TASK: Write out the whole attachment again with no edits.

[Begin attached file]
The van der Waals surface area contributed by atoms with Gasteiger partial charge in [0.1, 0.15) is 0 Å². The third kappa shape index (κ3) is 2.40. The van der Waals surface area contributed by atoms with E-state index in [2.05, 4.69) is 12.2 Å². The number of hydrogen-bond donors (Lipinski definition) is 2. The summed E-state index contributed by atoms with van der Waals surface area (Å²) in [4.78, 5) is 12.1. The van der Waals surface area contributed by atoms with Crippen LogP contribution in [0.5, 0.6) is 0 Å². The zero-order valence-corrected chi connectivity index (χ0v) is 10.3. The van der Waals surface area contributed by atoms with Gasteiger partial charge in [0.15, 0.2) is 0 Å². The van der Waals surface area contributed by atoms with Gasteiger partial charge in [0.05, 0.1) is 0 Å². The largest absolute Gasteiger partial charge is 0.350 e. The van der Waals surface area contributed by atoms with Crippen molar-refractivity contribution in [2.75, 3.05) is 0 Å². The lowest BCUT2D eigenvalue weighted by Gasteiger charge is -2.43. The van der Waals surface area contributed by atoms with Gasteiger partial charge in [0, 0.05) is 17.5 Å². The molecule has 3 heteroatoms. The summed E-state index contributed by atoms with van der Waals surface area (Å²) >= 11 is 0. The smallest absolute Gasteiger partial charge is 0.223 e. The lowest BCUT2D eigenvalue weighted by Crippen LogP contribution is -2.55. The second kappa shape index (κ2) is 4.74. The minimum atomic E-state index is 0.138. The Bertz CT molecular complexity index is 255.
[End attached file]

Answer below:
The van der Waals surface area contributed by atoms with Gasteiger partial charge in [0.1, 0.15) is 0 Å². The third kappa shape index (κ3) is 2.40. The van der Waals surface area contributed by atoms with E-state index in [2.05, 4.69) is 12.2 Å². The number of hydrogen-bond donors (Lipinski definition) is 2. The summed E-state index contributed by atoms with van der Waals surface area (Å²) in [4.78, 5) is 12.1. The van der Waals surface area contributed by atoms with Crippen LogP contribution in [0.5, 0.6) is 0 Å². The zero-order valence-corrected chi connectivity index (χ0v) is 10.3. The van der Waals surface area contributed by atoms with Gasteiger partial charge in [0.15, 0.2) is 0 Å². The van der Waals surface area contributed by atoms with Gasteiger partial charge in [0.05, 0.1) is 0 Å². The largest absolute Gasteiger partial charge is 0.350 e. The van der Waals surface area contributed by atoms with Crippen molar-refractivity contribution in [2.75, 3.05) is 0 Å². The lowest BCUT2D eigenvalue weighted by Gasteiger charge is -2.43. The van der Waals surface area contributed by atoms with Gasteiger partial charge in [0, 0.05) is 17.5 Å². The molecule has 3 heteroatoms. The summed E-state index contributed by atoms with van der Waals surface area (Å²) >= 11 is 0. The smallest absolute Gasteiger partial charge is 0.223 e. The lowest BCUT2D eigenvalue weighted by Crippen LogP contribution is -2.55. The second kappa shape index (κ2) is 4.74. The minimum atomic E-state index is 0.138. The Bertz CT molecular complexity index is 255.